As a working class northerner with a love of the arts I know how difficult it is to break into the acting scene and make a career from it.

If you are not lucky enough to be able to afford schooling at such institutes as the Royal Academy of Dramatic Art (RADA) in order to learn your craft then you can be left in a kind of no-man’s-land.

There is a big push going on in the industry at the moment to help working class actors get a foot in the door and help them fulfil their acting potential. So I really do take great encouragement from fellow working class northerners who are gaining major success in the world of acting.

One such actor is Salford born Steve Evets. Although Steve has been on the acting scene for quite some time, on both the stage and screen, he gained his ‘overnight success’ in the Ken Loach, 2009, hit film ‘Looking for Eric’ co-starring with the Manchester United legend Eric Cantona.

Currently Steve is starring in the Sky One, comedy drama Brassic alongside Michelle Keegan, Joseph Gilgan and Damien Molony.

I invited Steve to the Trafford Centre for a coffee and a chat about his life and career and the first thing I noticed about him, apart from his great northern humour, is that he is a very real and down to earth person.

He dislikes the word ‘celebrity’ and sees his acting work as just that, work! So, we took our coffees to an empty table and sat down to have a chat and my first question had to be about working on ‘Looking for Eric’.

“Well that was a life-changing role! I went for an audition with Ken Loach and was asked to come back again and again and again. Each time we improvised, it got more and more intense and demanding and I had to stay in character for longer, but I loved it.

"They never gave anything away and at the end of it they said to me thank you very much. I left and waited about two weeks then my agent says 'Ken Loach wants to see you again'!

"So I think I had eight recalls for that role. I knew I was going to be in that film but I didn’t know what part I would get. I could have done about five or six different parts in it, that would have suited a person of my age, but Ken saw something in me and cast me as the lead role as Eric.

"I’ve got to say it pretty much changed my life really. It got me more work and it got me noticed. I got nominated for best actor at the European film awards. I didn’t win it, but the idea of someone like me, from Salford, being nominated for the best actor award doesn’t seem real, not where I’m from. I’m quite proud of all the work I do, I love my job, and I’d do it for nothing."

So how did a lad from Salford get into this acting business?

“Well, it was a long and arduous journey, I went to school in Salford and the idea of anybody going into the arts wasn’t even a thing, it was never even discussed because it wasn’t that world.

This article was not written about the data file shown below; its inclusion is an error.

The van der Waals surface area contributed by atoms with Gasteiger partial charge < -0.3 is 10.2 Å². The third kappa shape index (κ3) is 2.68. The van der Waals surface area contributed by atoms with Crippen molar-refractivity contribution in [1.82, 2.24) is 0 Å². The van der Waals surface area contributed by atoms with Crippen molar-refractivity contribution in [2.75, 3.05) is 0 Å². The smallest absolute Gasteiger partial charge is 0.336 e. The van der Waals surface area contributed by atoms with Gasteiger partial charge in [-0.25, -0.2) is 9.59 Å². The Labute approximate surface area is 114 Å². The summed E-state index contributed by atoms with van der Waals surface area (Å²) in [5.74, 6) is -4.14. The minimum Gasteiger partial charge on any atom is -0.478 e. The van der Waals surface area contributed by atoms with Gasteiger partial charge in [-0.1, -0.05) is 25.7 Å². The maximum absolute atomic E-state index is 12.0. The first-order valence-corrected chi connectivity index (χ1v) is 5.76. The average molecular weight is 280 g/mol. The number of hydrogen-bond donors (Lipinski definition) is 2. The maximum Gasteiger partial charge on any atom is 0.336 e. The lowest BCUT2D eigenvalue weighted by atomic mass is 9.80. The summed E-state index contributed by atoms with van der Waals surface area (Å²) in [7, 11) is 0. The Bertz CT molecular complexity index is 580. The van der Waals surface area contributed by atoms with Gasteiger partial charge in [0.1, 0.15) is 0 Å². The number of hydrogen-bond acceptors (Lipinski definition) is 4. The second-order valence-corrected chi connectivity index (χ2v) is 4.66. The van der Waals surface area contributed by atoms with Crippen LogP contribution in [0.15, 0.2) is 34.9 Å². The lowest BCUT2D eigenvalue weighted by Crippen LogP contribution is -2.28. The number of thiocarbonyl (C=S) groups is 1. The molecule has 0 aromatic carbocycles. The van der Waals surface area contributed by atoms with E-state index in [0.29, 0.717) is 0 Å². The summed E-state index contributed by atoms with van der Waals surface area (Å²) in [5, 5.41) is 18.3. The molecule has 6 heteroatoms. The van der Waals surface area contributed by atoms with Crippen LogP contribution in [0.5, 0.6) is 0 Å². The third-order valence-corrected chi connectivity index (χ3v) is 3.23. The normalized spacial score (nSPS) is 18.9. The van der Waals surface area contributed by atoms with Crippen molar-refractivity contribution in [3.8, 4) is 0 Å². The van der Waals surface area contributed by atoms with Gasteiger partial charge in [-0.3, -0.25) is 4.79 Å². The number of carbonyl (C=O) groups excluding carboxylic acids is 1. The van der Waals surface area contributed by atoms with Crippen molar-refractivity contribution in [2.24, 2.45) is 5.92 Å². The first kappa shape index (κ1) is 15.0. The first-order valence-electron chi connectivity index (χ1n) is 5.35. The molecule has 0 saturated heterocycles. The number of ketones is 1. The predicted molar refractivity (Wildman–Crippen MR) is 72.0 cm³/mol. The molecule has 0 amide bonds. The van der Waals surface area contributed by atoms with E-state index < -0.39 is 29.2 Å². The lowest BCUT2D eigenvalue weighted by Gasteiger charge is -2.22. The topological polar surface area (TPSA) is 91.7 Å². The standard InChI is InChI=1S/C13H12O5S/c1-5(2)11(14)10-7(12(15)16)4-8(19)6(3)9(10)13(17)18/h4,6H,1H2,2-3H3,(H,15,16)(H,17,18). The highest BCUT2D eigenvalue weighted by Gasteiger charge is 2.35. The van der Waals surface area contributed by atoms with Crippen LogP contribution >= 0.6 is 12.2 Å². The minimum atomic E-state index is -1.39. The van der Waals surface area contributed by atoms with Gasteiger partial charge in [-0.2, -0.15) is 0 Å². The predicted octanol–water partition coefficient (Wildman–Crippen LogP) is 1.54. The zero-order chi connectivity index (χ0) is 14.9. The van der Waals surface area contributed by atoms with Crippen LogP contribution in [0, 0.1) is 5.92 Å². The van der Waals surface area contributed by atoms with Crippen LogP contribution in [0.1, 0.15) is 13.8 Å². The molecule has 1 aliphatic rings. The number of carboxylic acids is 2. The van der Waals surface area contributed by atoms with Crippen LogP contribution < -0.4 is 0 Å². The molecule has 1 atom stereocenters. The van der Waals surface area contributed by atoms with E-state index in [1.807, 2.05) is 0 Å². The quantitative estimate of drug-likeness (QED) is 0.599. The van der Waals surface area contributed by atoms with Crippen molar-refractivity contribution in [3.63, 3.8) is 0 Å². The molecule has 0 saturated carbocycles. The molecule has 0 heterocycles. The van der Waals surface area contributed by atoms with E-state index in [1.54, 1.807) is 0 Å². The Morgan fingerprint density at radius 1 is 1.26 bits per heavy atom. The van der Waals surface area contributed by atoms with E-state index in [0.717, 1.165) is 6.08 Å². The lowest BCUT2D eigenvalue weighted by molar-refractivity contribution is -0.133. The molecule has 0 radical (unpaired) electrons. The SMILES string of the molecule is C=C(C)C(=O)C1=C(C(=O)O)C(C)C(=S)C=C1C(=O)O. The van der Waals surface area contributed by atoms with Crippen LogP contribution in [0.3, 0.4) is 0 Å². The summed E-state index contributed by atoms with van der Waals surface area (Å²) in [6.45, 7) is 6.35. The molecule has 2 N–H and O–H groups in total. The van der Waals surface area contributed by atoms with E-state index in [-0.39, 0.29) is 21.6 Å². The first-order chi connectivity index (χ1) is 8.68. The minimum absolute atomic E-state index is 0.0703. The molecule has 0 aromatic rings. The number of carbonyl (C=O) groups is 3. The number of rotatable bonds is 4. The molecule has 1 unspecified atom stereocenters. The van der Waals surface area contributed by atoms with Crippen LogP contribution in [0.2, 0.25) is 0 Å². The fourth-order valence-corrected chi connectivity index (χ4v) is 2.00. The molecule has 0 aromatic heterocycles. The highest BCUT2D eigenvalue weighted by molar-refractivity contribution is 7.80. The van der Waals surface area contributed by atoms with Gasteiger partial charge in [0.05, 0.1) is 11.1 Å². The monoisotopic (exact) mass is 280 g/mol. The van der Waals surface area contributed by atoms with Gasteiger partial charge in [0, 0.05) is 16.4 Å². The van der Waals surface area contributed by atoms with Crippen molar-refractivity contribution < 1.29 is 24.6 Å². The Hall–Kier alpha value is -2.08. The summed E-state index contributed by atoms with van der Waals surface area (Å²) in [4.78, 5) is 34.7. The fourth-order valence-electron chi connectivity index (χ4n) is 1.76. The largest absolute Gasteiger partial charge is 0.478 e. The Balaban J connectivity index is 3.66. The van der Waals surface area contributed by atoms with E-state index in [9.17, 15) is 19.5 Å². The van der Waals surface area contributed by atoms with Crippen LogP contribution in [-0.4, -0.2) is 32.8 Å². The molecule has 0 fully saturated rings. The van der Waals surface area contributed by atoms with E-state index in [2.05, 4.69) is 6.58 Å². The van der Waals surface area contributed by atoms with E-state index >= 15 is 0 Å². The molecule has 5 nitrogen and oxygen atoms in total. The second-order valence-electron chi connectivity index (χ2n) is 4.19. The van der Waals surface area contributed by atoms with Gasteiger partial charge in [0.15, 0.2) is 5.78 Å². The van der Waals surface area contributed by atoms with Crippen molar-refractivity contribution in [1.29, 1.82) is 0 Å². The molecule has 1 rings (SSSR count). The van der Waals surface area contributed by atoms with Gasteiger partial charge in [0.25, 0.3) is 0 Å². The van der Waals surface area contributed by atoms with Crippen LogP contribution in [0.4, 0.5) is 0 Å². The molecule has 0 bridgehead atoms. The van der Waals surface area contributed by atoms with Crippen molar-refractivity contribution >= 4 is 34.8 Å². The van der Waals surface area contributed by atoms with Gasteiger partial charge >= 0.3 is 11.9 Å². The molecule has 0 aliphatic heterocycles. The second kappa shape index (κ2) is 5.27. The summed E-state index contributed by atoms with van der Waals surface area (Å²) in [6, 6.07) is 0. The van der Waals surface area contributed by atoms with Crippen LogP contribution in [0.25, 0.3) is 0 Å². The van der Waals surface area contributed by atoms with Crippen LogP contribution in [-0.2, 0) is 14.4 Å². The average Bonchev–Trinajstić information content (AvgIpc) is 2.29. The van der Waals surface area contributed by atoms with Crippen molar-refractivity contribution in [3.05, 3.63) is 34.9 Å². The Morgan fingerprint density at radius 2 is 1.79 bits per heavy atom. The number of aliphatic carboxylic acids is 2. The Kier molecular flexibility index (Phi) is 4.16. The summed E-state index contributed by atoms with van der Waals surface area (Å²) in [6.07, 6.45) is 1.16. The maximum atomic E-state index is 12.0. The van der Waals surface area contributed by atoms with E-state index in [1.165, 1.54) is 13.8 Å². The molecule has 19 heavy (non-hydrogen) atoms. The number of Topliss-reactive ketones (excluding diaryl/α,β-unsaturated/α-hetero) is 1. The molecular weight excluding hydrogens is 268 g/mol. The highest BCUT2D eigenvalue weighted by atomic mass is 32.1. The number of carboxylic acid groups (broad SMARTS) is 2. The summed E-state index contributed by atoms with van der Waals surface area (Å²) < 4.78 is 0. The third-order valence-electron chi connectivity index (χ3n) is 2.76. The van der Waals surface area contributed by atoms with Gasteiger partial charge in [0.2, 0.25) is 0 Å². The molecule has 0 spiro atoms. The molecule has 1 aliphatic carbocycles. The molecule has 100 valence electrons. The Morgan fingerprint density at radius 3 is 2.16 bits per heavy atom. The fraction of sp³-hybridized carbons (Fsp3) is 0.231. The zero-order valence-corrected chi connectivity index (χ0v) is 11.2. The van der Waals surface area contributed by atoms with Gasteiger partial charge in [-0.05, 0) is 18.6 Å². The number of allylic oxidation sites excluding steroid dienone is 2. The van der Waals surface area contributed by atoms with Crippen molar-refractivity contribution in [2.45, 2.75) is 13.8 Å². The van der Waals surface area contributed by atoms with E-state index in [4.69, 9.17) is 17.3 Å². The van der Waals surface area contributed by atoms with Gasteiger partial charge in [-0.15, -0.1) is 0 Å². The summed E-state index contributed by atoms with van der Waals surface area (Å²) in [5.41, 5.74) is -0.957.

"I thought the arts were for middle class posh people and I wasn’t from that world. So I left school and went straight to work on the freight ships sailing around the world at 16, 17 and 18 years of age which really broadened my outlook a lot.

"But I always had this calling for the arts and I knew in myself I needed to do something about it. I did a foundation course in drama and we had to write, devise and rehearse our own shows for three different audiences, children, teenagers and older people and it was one of the best times of my life. We had a van and a trailer and we drove around doing gigs at community centres, schools and old people’s homes, anywhere really!

"That’s where I learnt my trade. I only had two things I needed to keep going and they were my telephone, with an answer phone, we didn’t have mobiles back then, in case work came in and the second thing was a car so I could get to auditions and actually get to roles. I wouldn’t eat sometimes as I could only afford to pay my phone bill and keep my car on the road. I had to do this to succeed. I took jobs in bars, shops and so on. I did everything I had to do in order to do what I wanted to do and I only really made it because I refused to go away.

"I was that determined. I joined the Actors Centre and I used their notice board to find work and join theatre groups. I think that every fringe theatre that was in Manchester in the 80s I probably worked for and it paid off, I think!”

I asked Steve what he is currently working on.

“There’s a film called ‘The Claimants’ in the pipeline which we’ve shot the trailer for and the director Paul Murphy who I’ve worked with before on Casualty and he directed me in ‘Death in Paradise’ which was filmed in Guadalupe in the Caribbean, which was a really nice job.

"So, me and Paul go back a bit and he’s put together this great idea for the film about a group of people who, when they hear their local pub is being shut down, all club together, they stage an accident and 28 of them get whiplash on a bus, it’s based on a true story! But as we speak I’m working on the second series of ‘Brassic’ which has been very popular with audiences”.

So, when not filming what does Steve do to relax?

“I love to spend time with my two grandchildren who are six years old and 15 months old. I love having fun and spoiling them and regressing to being a child myself to entertain them, which is actually quite liberating."

I’d like to thank Steve for meeting up with me and joining me in getting frothy coffee on our beards! We had a really good chat about my favourite subject of acting. I wish Steve every success in the world and look forward to seeing him on my screen soon. You can catch Steve in the current series of ‘Brassic’, all episodes are on Sky One.